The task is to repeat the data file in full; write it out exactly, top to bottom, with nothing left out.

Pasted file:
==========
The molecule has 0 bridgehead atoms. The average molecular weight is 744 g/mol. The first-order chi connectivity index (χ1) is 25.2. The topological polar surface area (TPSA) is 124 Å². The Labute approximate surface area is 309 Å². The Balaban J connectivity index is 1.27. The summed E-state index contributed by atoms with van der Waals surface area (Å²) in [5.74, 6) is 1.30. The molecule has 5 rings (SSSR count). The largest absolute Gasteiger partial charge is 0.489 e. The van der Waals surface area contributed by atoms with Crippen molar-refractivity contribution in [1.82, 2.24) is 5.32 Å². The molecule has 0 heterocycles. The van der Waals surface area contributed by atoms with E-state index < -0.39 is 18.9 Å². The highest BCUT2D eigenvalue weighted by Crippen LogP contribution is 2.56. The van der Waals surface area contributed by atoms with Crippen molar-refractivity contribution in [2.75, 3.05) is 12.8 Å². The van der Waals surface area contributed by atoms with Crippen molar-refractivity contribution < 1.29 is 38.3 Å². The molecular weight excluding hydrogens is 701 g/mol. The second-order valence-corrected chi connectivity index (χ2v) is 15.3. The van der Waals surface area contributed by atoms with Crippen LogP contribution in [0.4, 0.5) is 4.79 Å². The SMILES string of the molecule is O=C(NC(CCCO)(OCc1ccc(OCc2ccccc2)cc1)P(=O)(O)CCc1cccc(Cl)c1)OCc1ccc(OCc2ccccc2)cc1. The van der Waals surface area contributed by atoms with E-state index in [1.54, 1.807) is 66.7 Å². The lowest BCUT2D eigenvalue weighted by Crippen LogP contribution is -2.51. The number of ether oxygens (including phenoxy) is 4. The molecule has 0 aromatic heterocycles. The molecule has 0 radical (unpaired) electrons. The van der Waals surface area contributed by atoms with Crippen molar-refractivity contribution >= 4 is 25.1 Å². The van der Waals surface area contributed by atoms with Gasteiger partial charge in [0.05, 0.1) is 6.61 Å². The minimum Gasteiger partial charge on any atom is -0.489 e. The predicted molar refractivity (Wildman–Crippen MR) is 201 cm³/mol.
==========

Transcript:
The molecule has 0 bridgehead atoms. The average molecular weight is 744 g/mol. The first-order chi connectivity index (χ1) is 25.2. The topological polar surface area (TPSA) is 124 Å². The Labute approximate surface area is 309 Å². The Balaban J connectivity index is 1.27. The summed E-state index contributed by atoms with van der Waals surface area (Å²) in [5.74, 6) is 1.30. The molecule has 5 rings (SSSR count). The largest absolute Gasteiger partial charge is 0.489 e. The van der Waals surface area contributed by atoms with Crippen molar-refractivity contribution in [1.82, 2.24) is 5.32 Å². The molecule has 0 heterocycles. The van der Waals surface area contributed by atoms with E-state index < -0.39 is 18.9 Å². The highest BCUT2D eigenvalue weighted by Crippen LogP contribution is 2.56. The van der Waals surface area contributed by atoms with Crippen molar-refractivity contribution in [2.75, 3.05) is 12.8 Å². The van der Waals surface area contributed by atoms with Crippen molar-refractivity contribution < 1.29 is 38.3 Å². The molecular weight excluding hydrogens is 701 g/mol. The second-order valence-corrected chi connectivity index (χ2v) is 15.3. The van der Waals surface area contributed by atoms with Crippen LogP contribution in [0.4, 0.5) is 4.79 Å². The SMILES string of the molecule is O=C(NC(CCCO)(OCc1ccc(OCc2ccccc2)cc1)P(=O)(O)CCc1cccc(Cl)c1)OCc1ccc(OCc2ccccc2)cc1. The van der Waals surface area contributed by atoms with E-state index in [1.54, 1.807) is 66.7 Å². The lowest BCUT2D eigenvalue weighted by Crippen LogP contribution is -2.51. The number of ether oxygens (including phenoxy) is 4. The molecule has 0 aromatic heterocycles. The molecule has 0 radical (unpaired) electrons. The van der Waals surface area contributed by atoms with Crippen molar-refractivity contribution >= 4 is 25.1 Å². The van der Waals surface area contributed by atoms with Gasteiger partial charge in [0.05, 0.1) is 6.61 Å². The minimum Gasteiger partial charge on any atom is -0.489 e. The predicted molar refractivity (Wildman–Crippen MR) is 201 cm³/mol.